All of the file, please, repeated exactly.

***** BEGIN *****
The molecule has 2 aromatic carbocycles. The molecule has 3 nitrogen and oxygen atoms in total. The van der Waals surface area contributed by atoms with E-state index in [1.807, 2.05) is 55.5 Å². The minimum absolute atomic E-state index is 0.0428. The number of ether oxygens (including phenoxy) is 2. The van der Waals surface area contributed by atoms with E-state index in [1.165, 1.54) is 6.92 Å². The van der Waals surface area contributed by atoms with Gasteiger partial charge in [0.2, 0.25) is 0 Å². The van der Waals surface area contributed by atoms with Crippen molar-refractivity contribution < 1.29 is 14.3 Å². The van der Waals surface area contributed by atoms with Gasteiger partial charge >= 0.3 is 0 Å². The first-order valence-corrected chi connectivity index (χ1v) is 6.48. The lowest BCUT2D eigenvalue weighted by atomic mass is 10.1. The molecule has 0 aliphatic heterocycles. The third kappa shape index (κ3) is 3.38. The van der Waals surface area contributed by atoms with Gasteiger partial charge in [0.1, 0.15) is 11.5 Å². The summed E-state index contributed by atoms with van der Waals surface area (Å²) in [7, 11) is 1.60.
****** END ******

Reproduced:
The molecule has 2 aromatic carbocycles. The molecule has 3 nitrogen and oxygen atoms in total. The van der Waals surface area contributed by atoms with E-state index in [1.807, 2.05) is 55.5 Å². The minimum absolute atomic E-state index is 0.0428. The number of ether oxygens (including phenoxy) is 2. The van der Waals surface area contributed by atoms with E-state index in [1.165, 1.54) is 6.92 Å². The van der Waals surface area contributed by atoms with Gasteiger partial charge in [0.2, 0.25) is 0 Å². The van der Waals surface area contributed by atoms with Crippen molar-refractivity contribution < 1.29 is 14.3 Å². The van der Waals surface area contributed by atoms with Gasteiger partial charge >= 0.3 is 0 Å². The first-order valence-corrected chi connectivity index (χ1v) is 6.48. The lowest BCUT2D eigenvalue weighted by atomic mass is 10.1. The molecule has 0 aliphatic heterocycles. The third kappa shape index (κ3) is 3.38. The van der Waals surface area contributed by atoms with Gasteiger partial charge in [0.1, 0.15) is 11.5 Å². The summed E-state index contributed by atoms with van der Waals surface area (Å²) in [7, 11) is 1.60.